I'm grieving the third trimester I thought I would have

Hospital tours, baby shower, birth class—all canceled.

pregnant woman

Deby Suchaeri

A few short weeks ago, I started singing "You Are My Sunshine" to my baby each night before bed. I want my baby to recognize my voice when they arrive in June.

A few short weeks ago, my biggest concerns were around finding and researching the "perfect" baby products, making it to a prenatal yoga class and lathering on belly butter to prevent stretch marks.

A few short weeks ago, I was lucky to be surrounded by my family members eagerly telling them to place their hands on my belly so they could feel the baby move. I wanted to share my joy with them, the first grandchild on either side of our family, and I worried not everyone would get a chance to feel the baby's movements.


Today, I am worried—like most mothers—about how we will get groceries safely next week without being exposed to COVID-19. I have never felt fearful of physically being in our local grocery stores, until now, and it feels strange. The dramatic changes brought on because of the pandemic have left me feeling like the world is spinning.

Suddenly everything I was looking forward to has been stripped away—canceled birth classes, hospital tours, baby showers, maternity photos, haircuts (okay, I know this isn't that important but I desperately wanted to get a haircut before my baby comes!) and a gift card for a prenatal massage that will sadly go unused.

I can't even easily purchase diapers or wipes for my baby—something that I assumed would always be accessible. I feel unprepared.

And I've been having a repetitive nightmare of being separated from my baby after giving birth because I have contracted COVID-19. Even worse—I fear the hospital will be so full there is no room for me and my baby in case we need medical intervention.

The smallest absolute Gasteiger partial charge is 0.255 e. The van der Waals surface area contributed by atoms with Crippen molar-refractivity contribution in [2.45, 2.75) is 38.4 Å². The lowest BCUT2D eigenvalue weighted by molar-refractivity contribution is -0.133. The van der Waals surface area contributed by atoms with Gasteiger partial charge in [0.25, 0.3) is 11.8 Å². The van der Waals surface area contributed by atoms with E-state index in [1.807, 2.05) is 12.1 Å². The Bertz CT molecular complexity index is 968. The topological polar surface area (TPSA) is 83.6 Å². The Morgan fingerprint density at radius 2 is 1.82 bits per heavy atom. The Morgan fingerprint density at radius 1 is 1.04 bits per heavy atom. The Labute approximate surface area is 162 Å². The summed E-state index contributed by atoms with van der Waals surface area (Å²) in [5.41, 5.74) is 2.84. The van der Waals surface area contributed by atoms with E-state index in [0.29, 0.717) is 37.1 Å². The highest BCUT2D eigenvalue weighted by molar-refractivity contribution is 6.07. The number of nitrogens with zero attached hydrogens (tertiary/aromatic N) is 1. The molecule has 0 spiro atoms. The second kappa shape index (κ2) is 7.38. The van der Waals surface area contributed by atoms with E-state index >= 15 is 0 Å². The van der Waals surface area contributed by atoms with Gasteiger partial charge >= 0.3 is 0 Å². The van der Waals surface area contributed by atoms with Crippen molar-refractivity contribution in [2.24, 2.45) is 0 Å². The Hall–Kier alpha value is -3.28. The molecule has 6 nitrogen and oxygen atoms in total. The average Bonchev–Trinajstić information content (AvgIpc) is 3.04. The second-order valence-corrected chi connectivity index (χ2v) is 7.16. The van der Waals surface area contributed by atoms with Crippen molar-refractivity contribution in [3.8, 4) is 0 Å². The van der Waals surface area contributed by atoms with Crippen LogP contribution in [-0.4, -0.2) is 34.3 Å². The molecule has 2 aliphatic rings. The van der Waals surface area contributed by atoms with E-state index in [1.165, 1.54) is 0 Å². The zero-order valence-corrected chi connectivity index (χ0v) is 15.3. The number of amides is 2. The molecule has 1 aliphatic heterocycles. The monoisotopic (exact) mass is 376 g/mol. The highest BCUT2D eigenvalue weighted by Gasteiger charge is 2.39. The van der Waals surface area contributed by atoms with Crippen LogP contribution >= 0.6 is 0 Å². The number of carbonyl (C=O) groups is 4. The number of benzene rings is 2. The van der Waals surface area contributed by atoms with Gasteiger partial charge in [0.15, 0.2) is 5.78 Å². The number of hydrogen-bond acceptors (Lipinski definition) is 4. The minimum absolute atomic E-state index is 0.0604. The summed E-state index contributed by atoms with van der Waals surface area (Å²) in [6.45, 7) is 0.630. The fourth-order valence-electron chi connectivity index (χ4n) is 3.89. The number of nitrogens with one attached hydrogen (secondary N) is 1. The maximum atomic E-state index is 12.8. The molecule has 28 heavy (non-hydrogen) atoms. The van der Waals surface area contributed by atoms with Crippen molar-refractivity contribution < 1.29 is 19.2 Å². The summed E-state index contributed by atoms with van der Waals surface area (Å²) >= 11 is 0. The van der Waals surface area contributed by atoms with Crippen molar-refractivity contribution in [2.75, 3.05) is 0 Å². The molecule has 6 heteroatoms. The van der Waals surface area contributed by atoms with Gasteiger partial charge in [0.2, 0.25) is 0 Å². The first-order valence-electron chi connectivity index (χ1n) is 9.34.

Yes, I know this may not actually happen, but as a first-time mom paired with the uncertainty of the world right now, I am feeling frightened. I'm searching for a sense of normalcy wherever I can find it. Today I was Googling "absolute necessities for a newborn" to see if there was anything I could purchase to simply make me feel better.

All of the prenatal podcasts I've listened to and pregnancy books I've read have one piece of advice in common—find community and support. The message is clear and repetitive: "Connect with other mamas in your birth class", "Ask for help", "Make a chore list for people to help when they come to visit", "Find support", "Remember, you are not alone!"

But now, I, like many other pregnant-during-a-global-pandemic mothers, am feeling alone.

Who knows when it will be safe for my family to see me again? I may not be pregnant anymore, and they may not meet their grandchild until they are a few months old.

I know that our situation could be much, much worse. I often feel angry at myself for even grieving the pregnancy I've dreamed of and lost when others are suffering so deeply. I am acutely aware of the pain happening in the world and feel it to the deepest core of my being. As an empath, the emotions of others affect me tremendously. So much so in fact that at my last prenatal visit my blood pressure was the highest it has ever been.

It's exceedingly difficult to feel excited about the new life I'm bringing into the world when the world currently seems so turbulent and full of pain.

But when it comes down to it, no matter what else is going on, I can't deny that I'm sad. I am so, so sad. Sad for all of the first-time moms whose realities have changed similarly to mine. Sad for the partners who cannot be at their prenatal visits or births. Sad for the healthcare workers and nurses working the front lines. Sad for everyone experiencing loss.

I've even found myself thinking Did we choose the wrong time to have this baby? Why is this happening now?

But what I've come to realize is that actually, now is a perfect time. This baby is teaching me every day to grow stronger than I ever knew was possible. They're teaching me to sit in stillness. To sit with my feelings—no matter how big or small, how heavy or complicated. To slow down and breathe. To never take these special moments for granted.

I still sing "You Are My Sunshine" each night, but with greater emotion and purpose than I've ever felt before. This baby has become my literal beacon of light. My sunshine on these cloudy days.

And even though everything has changed, I have faith that the sun will come out... eventually.

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